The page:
ing the liking of the Uruguayans for the poet, F. Bauza ^ 
says: — "There is something local, characteristic, and pecul- 
iarly ours in his style, in his turns of expression, in all he has 
produced. On his pages may be observed the reflection 
of what is most habitual with us and what we like best." 
fit was natural that Acuiia de Figueroa should be__an 
opponent of the romantic school. So when the Argentine 

leaders of that school, Echeverrla, M i tre, F. Varela, R rvera 
f Indarte, Marmol, were refugees in Montevideo abo ut 
1844, he turned his sharp wit upon them. He satirized 
their pecul iarities in a mock epic , entitled La Malam- 
brunada, divided in three cantos. It relates the war 
which some old women begin in envy upon the young 
women. The first canto describe^the congress of witches 
presided over by Satan before whom Malambrunada 
argues her case seeking their asslsta*nce. In the second 
canto the old women assemble under different standards. 
Falcomba strives to obtain the chief command. Voted 
■ F. Bauza, Esludios Literarios.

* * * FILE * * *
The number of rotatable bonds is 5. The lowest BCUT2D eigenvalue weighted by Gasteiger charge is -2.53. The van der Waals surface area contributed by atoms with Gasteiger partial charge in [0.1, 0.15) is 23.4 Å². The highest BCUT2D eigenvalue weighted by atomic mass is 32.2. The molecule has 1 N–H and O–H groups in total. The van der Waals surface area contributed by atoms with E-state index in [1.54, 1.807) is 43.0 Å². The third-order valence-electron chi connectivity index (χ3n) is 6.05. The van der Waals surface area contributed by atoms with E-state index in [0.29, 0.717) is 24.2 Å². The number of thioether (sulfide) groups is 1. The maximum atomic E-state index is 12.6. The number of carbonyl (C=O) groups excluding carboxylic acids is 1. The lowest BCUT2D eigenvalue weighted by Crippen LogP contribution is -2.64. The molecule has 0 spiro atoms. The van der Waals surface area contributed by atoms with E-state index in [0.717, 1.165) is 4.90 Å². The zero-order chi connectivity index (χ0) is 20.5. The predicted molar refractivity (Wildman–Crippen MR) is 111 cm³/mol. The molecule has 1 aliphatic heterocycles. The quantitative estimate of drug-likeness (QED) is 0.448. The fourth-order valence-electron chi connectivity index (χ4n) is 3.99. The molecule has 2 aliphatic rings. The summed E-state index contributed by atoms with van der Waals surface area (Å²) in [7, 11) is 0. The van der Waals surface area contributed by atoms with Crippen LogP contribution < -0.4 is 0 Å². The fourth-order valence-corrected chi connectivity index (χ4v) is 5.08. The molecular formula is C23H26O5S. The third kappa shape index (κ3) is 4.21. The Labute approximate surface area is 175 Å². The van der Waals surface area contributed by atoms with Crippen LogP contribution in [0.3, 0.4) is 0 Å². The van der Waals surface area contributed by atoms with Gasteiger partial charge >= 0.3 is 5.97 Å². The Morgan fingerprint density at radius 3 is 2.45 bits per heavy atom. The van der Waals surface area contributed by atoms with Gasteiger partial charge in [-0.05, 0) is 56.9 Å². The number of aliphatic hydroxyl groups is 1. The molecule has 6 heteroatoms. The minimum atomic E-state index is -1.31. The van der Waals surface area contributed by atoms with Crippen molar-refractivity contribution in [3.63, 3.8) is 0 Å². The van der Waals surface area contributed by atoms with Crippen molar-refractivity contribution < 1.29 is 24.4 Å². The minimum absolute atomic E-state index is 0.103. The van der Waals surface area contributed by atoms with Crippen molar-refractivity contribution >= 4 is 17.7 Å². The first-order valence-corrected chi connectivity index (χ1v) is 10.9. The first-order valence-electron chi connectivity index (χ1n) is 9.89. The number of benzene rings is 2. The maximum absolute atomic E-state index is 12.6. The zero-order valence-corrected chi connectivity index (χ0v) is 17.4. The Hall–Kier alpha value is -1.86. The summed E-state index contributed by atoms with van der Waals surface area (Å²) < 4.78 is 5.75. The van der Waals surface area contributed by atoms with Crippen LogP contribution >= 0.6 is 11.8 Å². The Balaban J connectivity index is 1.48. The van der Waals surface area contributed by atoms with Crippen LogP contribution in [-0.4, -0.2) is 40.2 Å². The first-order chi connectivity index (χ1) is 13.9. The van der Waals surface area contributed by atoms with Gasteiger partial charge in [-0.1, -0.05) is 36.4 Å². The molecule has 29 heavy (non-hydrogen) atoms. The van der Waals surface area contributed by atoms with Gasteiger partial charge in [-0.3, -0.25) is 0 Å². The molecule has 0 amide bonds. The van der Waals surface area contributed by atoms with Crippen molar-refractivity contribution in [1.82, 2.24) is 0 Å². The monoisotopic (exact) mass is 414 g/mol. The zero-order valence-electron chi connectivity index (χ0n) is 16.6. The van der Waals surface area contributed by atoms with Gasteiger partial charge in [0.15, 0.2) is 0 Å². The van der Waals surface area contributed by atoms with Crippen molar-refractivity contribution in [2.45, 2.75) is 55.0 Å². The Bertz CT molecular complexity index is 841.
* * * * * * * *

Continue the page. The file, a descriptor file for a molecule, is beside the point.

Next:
down shf opposes tlu- plan to niarcli at nl};ht am! surprise 
tlu" youn^. I lu- (pustion Ining n-ftrrccl to a council of 
thirty they approve the plan. The scene of the third 
canto shifts to the young women. Venus has resolved 
that they shall not be surprised. So she urges them to 
choose a leader and prepare their forces. They elect 
Violante to whom is given as a badge of authority a crown 
of laurel interspersed with rubies. When Cupid sees her, 
he cries out that she is more bewitching than Psyche. 
Accordingly the old women fail in surprising the young 
and when the armies meet in a plain, Venus guides Vio- 
lante and her escort to the place where Malambrunada 
has taken her stand. The old leader is beaten and killed. 
The rest of the old women flee into a swamp where Satan 
hides them by turning them into croaking frogs. In this 
satire on the quarrel between the classicists and the 
romanticists, the poet, to be sure, gives the victory to the 
latter, but he makes their exaggerations and mannerisms